22 Jul 2024


Automated print inspection system avoids nuisance stops

The jointly developed print inspection system will save time when checking food and other consumer goods packaging

A UK coding and print inspection specialist AutoCoding Systems has collaborated with the sensor-maker Sick to develop what they claim is the first fully-automatic smart vision inspection system for printed coding and markings on food, pharmaceutical and other consumer goods packaging.

The jointly-developed 4Sight automatic print inspection system performs “error-proof” high-speed inspection of printed codes such as dates, and batch and line numbers. Printed messages can be communicated directly from any make of printer using inkjet, laser or thermal transfer technologies, eliminating the costly “nuisance stops” and time-consuming set-ups that conventional vision systems need for them to be taught thousands of images and fonts, as well as the context of the surrounding packaging design, which can affect the inspection.

The application combines AutoCoding’s 4Sight software with Sick’s Inspector P smart vision camera. It is one of the first to be developed using Sick’s AppSpace software platform, which runs apps on board the camera.

The technology allowed AutoCoding “to think about print inspection systems in a completely new way,” explains the company’s managing director, Mike Hughes. “The result is a directly networked connection between the printer and the smart camera, coupled with the 4Sight software’s unique ability to self-optimise the code inspection process.

“As the artificial intelligence is already pre-trained in the application, the AutoCoding system knows exactly the printed message it is looking for,” he adds. “So, the system adjusts automatically when the printer changes to a new job. There’s also much more opportunity to finesse the vision inspection criteria and avoid unnecessary line stops, because there can be no false reads as a result of the packaging background, or due to natural variation in the location of the printed code.”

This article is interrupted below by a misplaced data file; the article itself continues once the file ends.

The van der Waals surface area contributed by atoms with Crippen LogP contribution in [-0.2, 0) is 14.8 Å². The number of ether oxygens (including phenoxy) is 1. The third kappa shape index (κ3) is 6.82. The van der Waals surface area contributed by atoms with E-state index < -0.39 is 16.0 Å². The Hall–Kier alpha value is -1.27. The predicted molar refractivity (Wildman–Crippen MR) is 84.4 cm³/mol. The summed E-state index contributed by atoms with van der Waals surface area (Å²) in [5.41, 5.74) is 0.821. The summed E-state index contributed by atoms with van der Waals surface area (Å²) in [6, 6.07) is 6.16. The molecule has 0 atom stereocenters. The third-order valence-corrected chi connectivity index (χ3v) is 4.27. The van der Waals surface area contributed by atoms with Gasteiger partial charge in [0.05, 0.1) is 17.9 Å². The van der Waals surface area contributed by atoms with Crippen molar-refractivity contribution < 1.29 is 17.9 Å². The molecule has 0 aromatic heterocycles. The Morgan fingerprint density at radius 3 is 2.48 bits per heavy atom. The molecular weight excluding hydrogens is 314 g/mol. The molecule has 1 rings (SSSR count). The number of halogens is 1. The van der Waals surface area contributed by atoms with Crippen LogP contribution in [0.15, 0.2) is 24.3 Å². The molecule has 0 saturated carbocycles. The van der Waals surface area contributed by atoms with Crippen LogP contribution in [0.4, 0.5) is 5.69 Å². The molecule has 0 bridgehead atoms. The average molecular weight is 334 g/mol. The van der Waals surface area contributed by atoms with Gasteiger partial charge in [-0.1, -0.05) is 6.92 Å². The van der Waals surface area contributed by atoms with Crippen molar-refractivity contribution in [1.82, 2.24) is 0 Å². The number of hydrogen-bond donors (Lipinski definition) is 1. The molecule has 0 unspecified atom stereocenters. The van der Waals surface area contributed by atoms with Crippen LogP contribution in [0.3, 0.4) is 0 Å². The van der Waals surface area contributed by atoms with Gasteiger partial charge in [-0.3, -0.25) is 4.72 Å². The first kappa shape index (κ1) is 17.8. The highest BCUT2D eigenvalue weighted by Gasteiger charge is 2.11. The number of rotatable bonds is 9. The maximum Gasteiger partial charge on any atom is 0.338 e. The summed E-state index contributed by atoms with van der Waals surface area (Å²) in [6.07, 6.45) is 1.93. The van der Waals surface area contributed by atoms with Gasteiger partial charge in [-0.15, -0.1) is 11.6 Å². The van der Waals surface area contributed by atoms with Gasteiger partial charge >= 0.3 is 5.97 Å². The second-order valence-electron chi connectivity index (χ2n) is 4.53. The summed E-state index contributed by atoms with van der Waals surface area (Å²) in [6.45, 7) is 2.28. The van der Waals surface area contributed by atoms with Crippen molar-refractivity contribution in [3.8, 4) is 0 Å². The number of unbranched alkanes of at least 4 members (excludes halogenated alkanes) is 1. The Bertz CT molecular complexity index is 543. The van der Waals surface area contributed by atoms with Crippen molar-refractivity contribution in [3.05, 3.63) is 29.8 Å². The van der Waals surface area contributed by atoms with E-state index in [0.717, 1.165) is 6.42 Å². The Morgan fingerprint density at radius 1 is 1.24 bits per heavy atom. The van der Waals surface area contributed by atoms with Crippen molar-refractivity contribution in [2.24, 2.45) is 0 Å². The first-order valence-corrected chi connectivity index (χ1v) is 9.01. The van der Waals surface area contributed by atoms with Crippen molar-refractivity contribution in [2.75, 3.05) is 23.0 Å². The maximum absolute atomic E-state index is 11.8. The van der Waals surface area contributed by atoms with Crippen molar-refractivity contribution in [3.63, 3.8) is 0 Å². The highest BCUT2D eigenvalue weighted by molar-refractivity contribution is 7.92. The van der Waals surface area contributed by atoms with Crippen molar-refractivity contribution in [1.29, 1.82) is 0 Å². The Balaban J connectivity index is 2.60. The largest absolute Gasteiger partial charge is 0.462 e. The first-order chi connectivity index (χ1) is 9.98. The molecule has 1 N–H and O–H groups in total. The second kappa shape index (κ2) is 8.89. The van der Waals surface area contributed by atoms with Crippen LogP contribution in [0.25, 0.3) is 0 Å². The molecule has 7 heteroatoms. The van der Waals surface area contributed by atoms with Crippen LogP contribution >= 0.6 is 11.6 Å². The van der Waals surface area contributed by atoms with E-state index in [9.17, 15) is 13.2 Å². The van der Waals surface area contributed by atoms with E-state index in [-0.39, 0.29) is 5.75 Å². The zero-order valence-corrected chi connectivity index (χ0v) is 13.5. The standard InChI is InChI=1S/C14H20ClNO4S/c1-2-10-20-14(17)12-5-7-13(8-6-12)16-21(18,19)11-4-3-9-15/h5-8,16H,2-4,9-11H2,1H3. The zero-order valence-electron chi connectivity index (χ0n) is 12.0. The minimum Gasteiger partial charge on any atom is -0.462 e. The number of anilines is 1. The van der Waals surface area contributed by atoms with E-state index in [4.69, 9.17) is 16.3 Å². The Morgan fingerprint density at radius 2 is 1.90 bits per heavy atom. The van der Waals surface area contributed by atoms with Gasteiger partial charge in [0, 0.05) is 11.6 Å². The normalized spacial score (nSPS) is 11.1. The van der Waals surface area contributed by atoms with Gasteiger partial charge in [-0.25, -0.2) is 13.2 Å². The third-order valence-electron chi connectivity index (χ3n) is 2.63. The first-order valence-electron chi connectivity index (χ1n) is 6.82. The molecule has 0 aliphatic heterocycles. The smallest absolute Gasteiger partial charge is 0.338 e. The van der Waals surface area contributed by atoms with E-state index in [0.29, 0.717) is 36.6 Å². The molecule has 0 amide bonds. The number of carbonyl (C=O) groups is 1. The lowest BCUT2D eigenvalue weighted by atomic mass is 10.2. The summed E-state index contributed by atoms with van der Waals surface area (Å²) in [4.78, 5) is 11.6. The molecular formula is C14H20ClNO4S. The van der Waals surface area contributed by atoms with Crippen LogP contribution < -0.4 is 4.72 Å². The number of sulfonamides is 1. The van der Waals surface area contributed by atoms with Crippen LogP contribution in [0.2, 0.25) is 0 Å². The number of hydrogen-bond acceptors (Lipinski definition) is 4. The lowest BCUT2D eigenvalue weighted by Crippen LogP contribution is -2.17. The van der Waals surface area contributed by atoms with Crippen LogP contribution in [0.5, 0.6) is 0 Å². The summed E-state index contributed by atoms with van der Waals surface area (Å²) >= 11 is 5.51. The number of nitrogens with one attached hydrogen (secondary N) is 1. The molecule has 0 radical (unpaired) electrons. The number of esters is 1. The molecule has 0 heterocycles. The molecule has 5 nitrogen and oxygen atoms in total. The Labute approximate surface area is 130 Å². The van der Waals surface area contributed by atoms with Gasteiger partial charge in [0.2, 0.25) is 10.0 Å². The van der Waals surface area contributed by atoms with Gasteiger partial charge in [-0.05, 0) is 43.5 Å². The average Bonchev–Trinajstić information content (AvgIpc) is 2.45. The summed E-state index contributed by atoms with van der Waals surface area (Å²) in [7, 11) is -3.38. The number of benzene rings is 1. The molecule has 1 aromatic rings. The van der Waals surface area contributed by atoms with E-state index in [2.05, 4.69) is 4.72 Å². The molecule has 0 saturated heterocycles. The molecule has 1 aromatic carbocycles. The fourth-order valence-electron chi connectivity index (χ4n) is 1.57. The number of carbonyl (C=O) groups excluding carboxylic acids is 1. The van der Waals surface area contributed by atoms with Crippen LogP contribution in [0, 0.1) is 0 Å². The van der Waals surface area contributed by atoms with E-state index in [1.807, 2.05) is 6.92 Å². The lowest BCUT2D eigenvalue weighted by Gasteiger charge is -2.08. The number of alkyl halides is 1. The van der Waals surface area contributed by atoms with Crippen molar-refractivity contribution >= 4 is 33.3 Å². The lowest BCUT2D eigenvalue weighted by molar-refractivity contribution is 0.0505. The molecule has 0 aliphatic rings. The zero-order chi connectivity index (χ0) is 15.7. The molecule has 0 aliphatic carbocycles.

The software checks in one operation that the printed code is correct, present and legible. Because the application is running onboard the high-resolution camera, there is no need for a lineside PC.

Users can define what they class as a good, bad or no-read for each product. There’s no need to teach fonts, configure features or regions of interest on the packaging, or to fixture against an edge or logo.

The system can process inspection images with short cycle times and be used in high-speed applications such as bottling and canning lines. It can be configured to connect with devices such as encoders, and with other systems – to control a rejection operation, for example.

The 4Sight system can provide diagnostic reports and event logging, and will store and forward inspected images to a chosen network location.

“All too often we are called in to help production teams who have ended up disabling their vision systems altogether because of the nuisance caused by frequent, unnecessary line stops as a result of an overly-sensitive system,” says Neil Sandhu, Sick’s UK product manager for imaging, measurement, ranging and systems. “The problem is too complex for the operators to fix, so the vision system simply becomes a white elephant. As a result, the manufacturer remains at risk of receiving penalties and damaging their customer relationships if code inspections on delivery result in products being returned.

“That’s why the 4Sight system is such an important breakthrough – because it offers a high-performance, dependable solution that’s easy to set up and use.”